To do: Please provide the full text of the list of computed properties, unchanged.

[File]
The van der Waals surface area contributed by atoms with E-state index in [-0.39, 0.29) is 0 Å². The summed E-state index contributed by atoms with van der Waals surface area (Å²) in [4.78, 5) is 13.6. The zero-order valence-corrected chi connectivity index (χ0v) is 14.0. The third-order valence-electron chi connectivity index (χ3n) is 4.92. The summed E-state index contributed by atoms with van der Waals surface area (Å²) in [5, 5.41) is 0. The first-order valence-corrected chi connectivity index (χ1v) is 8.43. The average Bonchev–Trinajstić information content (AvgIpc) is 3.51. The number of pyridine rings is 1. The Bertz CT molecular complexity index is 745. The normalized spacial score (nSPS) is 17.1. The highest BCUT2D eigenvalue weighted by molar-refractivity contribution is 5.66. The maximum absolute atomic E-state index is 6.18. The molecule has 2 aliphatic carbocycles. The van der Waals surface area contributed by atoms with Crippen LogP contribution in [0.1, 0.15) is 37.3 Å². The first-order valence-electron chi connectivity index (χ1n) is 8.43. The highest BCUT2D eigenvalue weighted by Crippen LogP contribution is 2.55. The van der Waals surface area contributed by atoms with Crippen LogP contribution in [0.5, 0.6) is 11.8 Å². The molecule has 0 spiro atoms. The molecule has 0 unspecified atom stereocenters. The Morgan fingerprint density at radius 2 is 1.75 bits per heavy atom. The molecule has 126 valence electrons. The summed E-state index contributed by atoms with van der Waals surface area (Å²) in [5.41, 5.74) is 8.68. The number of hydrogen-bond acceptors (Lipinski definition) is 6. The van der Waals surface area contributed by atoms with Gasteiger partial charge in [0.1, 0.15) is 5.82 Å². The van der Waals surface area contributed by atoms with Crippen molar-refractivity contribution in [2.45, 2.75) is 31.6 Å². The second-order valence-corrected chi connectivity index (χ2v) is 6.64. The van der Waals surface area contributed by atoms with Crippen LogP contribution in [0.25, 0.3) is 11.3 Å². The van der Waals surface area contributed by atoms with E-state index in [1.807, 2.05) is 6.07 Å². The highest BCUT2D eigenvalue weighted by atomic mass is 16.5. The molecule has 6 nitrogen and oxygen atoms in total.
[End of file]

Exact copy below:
The van der Waals surface area contributed by atoms with E-state index in [-0.39, 0.29) is 0 Å². The summed E-state index contributed by atoms with van der Waals surface area (Å²) in [4.78, 5) is 13.6. The zero-order valence-corrected chi connectivity index (χ0v) is 14.0. The third-order valence-electron chi connectivity index (χ3n) is 4.92. The summed E-state index contributed by atoms with van der Waals surface area (Å²) in [5, 5.41) is 0. The first-order valence-corrected chi connectivity index (χ1v) is 8.43. The average Bonchev–Trinajstić information content (AvgIpc) is 3.51. The number of pyridine rings is 1. The Bertz CT molecular complexity index is 745. The normalized spacial score (nSPS) is 17.1. The highest BCUT2D eigenvalue weighted by molar-refractivity contribution is 5.66. The maximum absolute atomic E-state index is 6.18. The molecule has 2 aliphatic carbocycles. The van der Waals surface area contributed by atoms with Crippen LogP contribution in [0.1, 0.15) is 37.3 Å². The first-order valence-electron chi connectivity index (χ1n) is 8.43. The highest BCUT2D eigenvalue weighted by Crippen LogP contribution is 2.55. The van der Waals surface area contributed by atoms with Crippen LogP contribution in [0.5, 0.6) is 11.8 Å². The molecule has 0 spiro atoms. The molecule has 0 unspecified atom stereocenters. The Morgan fingerprint density at radius 2 is 1.75 bits per heavy atom. The molecule has 126 valence electrons. The summed E-state index contributed by atoms with van der Waals surface area (Å²) in [5.41, 5.74) is 8.68. The number of hydrogen-bond acceptors (Lipinski definition) is 6. The van der Waals surface area contributed by atoms with Gasteiger partial charge in [0.1, 0.15) is 5.82 Å². The van der Waals surface area contributed by atoms with Crippen molar-refractivity contribution in [2.45, 2.75) is 31.6 Å². The second-order valence-corrected chi connectivity index (χ2v) is 6.64. The van der Waals surface area contributed by atoms with Crippen LogP contribution in [0.25, 0.3) is 11.3 Å². The van der Waals surface area contributed by atoms with E-state index in [1.807, 2.05) is 6.07 Å². The highest BCUT2D eigenvalue weighted by atomic mass is 16.5. The molecule has 6 nitrogen and oxygen atoms in total.